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2010-UP-010 - The State v. Barry Williams

THIS OPINION HAS NO PRECEDENTIAL VALUE.  IT SHOULD NOT BE CITED OR RELIED ON AS PRECEDENT IN ANY PROCEEDING EXCEPT AS PROVIDED BY RULE 268(d)(2), SCACR.

THE STATE OF SOUTH CAROLINA
In The Court of Appeals

The State, Respondent,

v.

Barry Dewayne Williams, Appellant.


Appeal From Greenwood County
John C. Hayes, III, Circuit Court Judge


Unpublished Opinion No. 2010-UP-010
Submitted January 4, 2010- Filed January 21, 2010   


AFFIRMED


Appellate Defender Elizabeth A. Franklin-Best, of Columbia, for Appellant.

Attorney General Henry Dargan McMaster, Chief Deputy Attorney General John W. McIntosh, Assistant Deputy Attorney General Salley W. Elliott, Assistant Attorney General Julie M. Thames, all of Columbia; and Solicitor Jerry W. Peace, of Greenwood, for Respondent.

PER CURIAM: Barry Dewayne Williams was convicted of distribution of crack cocaine and distribution of crack cocaine within proximity of a public playground or park.  The trial court sentenced Williams to concurrent terms of thirty years on the distribution charge and fifteen years on the proximity charge.  Williams appeals arguing the trial court erred in denying his motion for a directed verdict.  We affirm pursuant to Rule 220(b), SCACR and the following authorities:  State v. Weston, 367 S.C. 279, 292, 625 S.E.2d 641, 648 (2006) ( in ruling on a motion for a directed verdict, a trial court is concerned with the existence or nonexistence of evidence, not its weight); State v. McHoney, 344 S.C. 85, 97, 544 S.E.2d 30, 36 (2001) (noting that, in regard to appellant’s argument the State’s case was based on unreliable evidence, in ruling on a directed verdict motion the trial court is concerned with the existence of evidence, not its weight); State v. Hernandez, 382 S.C. 620, 624, 677 S.E.2d 603, 605 (2009) (on appeal from the trial court’s denial of a motion for a directed verdict, an appellate court must view the evidence in the light most favorable to the State); State v. Gaster, 349 S.C. 545, 555, 564 S.E.2d 87, 92 (2002) (an appellate court may only reverse the trial court’s denial of a motion for directed verdict if there is no evidence to support the trial court’s ruling); State v. Gaines, 380 S.C. 23, 32, 667 S.E.2d 728, 733 (2008) (if there is any direct evidence or any substantial circumstantial evidence reasonably tending to prove the guilt of the accused, the appellate court must find the case was properly submitted to the jury).[1]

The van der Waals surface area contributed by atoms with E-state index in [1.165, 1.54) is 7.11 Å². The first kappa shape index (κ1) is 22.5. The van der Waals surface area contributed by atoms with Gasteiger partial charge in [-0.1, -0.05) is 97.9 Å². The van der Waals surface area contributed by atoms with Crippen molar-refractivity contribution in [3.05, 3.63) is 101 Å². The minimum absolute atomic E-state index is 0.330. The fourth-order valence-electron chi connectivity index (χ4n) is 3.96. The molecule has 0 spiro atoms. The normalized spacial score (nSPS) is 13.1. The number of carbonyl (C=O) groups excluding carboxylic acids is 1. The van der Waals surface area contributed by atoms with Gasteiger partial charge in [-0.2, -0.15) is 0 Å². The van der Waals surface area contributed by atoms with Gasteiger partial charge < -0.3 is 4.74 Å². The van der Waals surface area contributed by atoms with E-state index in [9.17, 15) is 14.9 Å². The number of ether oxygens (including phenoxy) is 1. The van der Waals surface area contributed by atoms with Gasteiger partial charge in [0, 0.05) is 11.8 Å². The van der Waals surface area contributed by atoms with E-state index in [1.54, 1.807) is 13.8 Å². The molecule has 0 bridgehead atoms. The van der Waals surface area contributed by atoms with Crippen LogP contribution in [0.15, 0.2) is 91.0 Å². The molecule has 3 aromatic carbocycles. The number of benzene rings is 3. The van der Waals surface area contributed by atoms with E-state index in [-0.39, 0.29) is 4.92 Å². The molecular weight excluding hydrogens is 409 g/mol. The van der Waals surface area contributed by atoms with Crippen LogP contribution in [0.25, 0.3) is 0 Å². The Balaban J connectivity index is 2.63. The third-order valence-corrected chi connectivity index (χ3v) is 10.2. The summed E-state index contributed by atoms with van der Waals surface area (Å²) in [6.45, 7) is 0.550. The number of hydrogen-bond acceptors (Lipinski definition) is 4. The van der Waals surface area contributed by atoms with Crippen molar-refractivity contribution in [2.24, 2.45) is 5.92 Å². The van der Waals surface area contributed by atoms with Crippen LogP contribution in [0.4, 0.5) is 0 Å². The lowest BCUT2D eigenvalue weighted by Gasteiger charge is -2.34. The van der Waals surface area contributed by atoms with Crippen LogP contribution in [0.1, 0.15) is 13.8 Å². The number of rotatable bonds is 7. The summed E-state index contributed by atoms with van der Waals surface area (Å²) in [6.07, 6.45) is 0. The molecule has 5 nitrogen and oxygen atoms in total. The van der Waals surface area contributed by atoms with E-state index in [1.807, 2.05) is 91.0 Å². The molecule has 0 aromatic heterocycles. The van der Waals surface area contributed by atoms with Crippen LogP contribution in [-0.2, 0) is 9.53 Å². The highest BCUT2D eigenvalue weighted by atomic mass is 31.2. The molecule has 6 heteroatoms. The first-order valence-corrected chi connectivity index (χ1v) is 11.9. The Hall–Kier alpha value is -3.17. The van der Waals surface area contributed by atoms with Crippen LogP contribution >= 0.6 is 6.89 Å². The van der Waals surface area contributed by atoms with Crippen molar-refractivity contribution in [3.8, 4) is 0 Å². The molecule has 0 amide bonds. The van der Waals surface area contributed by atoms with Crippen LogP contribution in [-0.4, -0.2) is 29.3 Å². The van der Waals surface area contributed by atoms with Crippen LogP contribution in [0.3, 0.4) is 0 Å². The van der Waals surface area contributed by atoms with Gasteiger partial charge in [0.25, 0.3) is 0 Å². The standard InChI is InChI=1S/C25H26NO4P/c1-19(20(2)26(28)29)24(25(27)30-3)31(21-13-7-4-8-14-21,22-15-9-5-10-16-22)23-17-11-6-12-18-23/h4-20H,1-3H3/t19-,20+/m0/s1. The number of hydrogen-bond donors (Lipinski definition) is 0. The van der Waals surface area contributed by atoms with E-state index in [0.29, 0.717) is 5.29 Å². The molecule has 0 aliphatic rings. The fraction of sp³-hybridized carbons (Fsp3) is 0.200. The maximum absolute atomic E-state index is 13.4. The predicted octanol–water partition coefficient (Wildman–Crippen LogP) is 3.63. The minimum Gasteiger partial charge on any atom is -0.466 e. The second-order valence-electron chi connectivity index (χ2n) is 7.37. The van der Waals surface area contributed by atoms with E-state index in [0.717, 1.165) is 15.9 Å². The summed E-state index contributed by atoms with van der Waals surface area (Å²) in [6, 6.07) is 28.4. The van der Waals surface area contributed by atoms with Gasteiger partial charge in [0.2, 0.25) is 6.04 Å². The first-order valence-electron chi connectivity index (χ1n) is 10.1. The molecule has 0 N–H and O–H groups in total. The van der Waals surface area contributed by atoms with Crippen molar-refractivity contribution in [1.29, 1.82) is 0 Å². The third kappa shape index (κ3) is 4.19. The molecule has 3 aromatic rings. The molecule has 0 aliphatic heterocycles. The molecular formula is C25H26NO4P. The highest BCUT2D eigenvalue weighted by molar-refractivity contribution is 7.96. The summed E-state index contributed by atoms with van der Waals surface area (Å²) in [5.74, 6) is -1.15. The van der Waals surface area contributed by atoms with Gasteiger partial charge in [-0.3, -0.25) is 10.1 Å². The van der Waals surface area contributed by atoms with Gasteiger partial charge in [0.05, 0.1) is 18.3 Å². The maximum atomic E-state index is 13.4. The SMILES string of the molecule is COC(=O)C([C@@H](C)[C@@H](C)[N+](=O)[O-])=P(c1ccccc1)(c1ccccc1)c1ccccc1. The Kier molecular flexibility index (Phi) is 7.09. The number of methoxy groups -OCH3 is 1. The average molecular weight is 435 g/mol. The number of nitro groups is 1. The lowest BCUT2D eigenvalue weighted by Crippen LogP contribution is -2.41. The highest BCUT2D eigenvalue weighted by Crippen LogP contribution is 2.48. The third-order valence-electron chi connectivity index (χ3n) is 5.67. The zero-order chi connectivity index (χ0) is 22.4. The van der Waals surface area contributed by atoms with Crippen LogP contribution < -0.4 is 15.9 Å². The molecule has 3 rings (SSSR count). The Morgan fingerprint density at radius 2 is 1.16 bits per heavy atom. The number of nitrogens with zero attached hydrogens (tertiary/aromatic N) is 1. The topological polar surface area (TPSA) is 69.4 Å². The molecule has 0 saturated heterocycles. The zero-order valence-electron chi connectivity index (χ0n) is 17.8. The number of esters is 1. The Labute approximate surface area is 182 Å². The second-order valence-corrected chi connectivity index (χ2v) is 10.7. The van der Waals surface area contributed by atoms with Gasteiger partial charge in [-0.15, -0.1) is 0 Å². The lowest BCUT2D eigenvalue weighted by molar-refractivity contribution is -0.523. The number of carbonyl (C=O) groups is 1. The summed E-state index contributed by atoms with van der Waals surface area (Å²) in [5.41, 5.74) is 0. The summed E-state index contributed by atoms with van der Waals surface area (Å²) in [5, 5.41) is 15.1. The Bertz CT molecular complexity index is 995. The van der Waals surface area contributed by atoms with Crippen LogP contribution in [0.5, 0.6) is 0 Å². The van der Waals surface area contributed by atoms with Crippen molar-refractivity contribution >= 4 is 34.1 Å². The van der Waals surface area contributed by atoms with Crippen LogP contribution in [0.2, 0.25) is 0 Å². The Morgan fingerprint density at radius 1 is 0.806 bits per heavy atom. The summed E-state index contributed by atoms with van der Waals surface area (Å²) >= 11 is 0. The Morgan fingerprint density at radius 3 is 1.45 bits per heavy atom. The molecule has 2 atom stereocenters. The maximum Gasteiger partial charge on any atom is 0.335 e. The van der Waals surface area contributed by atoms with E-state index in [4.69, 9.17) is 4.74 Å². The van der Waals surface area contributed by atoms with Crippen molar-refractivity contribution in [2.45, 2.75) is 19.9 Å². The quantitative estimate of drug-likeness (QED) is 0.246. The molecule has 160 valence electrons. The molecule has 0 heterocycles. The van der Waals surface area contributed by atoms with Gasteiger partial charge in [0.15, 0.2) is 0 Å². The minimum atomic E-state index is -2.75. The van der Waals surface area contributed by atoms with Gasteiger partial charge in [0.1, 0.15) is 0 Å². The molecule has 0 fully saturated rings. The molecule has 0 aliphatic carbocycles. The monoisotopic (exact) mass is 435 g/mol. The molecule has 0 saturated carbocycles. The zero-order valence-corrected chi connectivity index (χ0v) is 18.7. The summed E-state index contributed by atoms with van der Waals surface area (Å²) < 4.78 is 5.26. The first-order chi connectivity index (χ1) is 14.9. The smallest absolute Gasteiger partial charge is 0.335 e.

AFFIRMED.

HUFF, A.C.J., GEATHERS, J., and CURETON, A.J., concur.


[1] We decide this case without oral argument pursuant to Rule 215, SCACR.